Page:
What Do We Learn from the Rich Man and Lazarus?

Today’s Gospel is the parable of the rich man and Lazarus, a parable unique to Luke’s Gospel. Jesus’ story presents us with two contrasting figures: a rich man who lives a life of luxury, and a poor man who doesn’t even share the crumbs dropped from the rich man’s table.  When they die, the rich man finds himself in hell, while Lazarus is in heaven.

Jesus is clearly not making a simple claim that the rich go to hell and poor go to heaven.  One doesn’t get judged harshly merely because he or she has a lot of money and one isn’t automatically a virtuous person merely because they have none.  Indeed, we know nothing about whether Lazarus was virtuous or lived a sinful life, and there is no suggestion the rich man got his wealth dishonestly. 

Jesus’ readers would certainly not have heard the parable in a way that suggested riches were bad and poverty good. They were steeped in a system that saw riches as a reward for good deeds and beggars as sinners being punished for their sins.  (Given this, I suspect many of them were shocked to hear that Abraham received Lazarus into his bosom.)

 The most common interpretation of this parable is that the rich man is condemned, not for his wealth, because he ignored the poor man at his gate.   And he obviously knew Lazarus was there; in the afterlife he refers to him by name.  So he can’t say he never noticed him sitting by the door.”  Right at his door the dogs take care of the man he doesn’t even send scraps to.

This common interpretation may be true – and it is a reading we should take to heart – especially in our own day given the reality of the lives of so many poor and marginalized people in our society.  But I don’t think we can stop there, because that is a reading that doesn’t present us with anything new.  The Jews of Jesus time knew that the rich were supposed to care for the poor, and that God had special concern for the disadvantaged.  The Torah commanded them “Open your hand to the poor and needy neighbor in your land.”  Indeed, the Hebrew term for giving alms (tzedakah) comes from the same root as the term for “righteousness.”

So what else might Jesus be trying to convey to us?  Or to phrase it differently, where might we be invited to examine our own behavior.

The parable opens “There was a rich man who dressed in purple garments and fine linen and dined sumptuously every day.” So this was not just a rich man, but one who lived a hedonistic life.  The rich man doesn’t just have wealth, he ostentatiously displays it.  He dines sumptuously every day, not just on holidays; he wears purple garments every day, not just for special occasions.  This is conspicuous consumption, a flaunting of wealth in the face of the those without, and it is something that would have conveyed a negative impression to Jesus’ audience and ought to do the same for us.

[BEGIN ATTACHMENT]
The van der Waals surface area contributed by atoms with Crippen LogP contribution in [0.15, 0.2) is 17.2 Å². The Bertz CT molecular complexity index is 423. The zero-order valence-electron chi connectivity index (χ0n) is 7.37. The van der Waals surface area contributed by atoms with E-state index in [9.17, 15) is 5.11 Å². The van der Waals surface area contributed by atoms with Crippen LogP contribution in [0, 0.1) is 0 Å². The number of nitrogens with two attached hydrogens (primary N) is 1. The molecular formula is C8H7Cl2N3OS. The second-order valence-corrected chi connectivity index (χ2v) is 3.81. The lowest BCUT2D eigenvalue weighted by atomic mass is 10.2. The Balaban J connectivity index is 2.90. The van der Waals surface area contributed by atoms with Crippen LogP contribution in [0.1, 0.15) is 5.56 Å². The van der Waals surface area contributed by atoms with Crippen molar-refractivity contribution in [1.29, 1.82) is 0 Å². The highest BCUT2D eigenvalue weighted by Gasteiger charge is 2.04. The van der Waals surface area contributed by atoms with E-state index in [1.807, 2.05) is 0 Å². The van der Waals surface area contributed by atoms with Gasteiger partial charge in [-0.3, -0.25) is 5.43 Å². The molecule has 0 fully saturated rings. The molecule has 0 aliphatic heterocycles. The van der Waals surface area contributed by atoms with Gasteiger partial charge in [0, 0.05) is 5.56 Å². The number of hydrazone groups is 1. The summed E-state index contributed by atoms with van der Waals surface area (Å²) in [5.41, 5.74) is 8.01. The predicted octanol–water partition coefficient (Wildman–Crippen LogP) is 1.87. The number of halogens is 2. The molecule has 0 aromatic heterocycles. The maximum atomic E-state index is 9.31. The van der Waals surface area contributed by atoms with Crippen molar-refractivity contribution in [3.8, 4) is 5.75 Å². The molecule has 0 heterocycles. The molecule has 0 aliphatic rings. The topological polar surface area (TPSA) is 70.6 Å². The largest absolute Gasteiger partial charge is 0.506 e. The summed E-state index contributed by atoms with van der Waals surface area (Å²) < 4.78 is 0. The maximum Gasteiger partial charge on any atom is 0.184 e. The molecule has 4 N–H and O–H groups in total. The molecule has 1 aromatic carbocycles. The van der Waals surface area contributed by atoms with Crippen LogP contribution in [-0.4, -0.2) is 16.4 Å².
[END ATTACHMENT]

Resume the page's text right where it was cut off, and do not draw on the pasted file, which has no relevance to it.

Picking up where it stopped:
More than conspicuous flaunting of wealth, while wealth per se is not a problem, the parable does suggest that there are dangers to wealth.  The dangers lie first in attachment to wealth and the things wealth gives.   When we move from “wasn’t that a lovely meal we had at that nice restaurant,” to “I won’t be happy unless I have a sumptuous meal every night” or from “I found a lovely dress to wear to my daughter’s wedding,” to “I need to wear sequins every day,” we’ve moved to unhealthy attachment. 

  The danger of wealth lies second in keeping our mind away from focusing on what matters.  Ronald Rolhesier once observed that “American culture is the most powerful narcotic this planet has ever perpetrated.”  By that he means that by keeping us focused on food, pleasure, entertainment and comfort, it keeps us from living a life modeled on Christ.  If we are so wound up fine food and clothes, shopping and mindless amusements, we don’t even hear God’s call.  And even if we do, if a paramount value is our own comfort, we will shy away from God’s work where doing that work might make us uncomfortable. 

So the rich man in this parable, while not penalized simply for wealth, does symbolize for us the dangers of wealth attachment, keeping our mind way from a focus on what is important.  And, of course, failing to share what we have with those in need.

As you reflect on this parable, you might ask yourself:

Will you spend your money not only on yourself, or will you help the poor outside your door?

Will you let go of the attachments to things that prevent you from focusing on God’s will?  Whether that be money, desire for honor, or sense of self-importance?

There is also a challenge to richer nations, one particularly appropriate as we deal with issues of refugees and migrants today. Are we willing to share what we have?  Or do we think our wealth for our nation?

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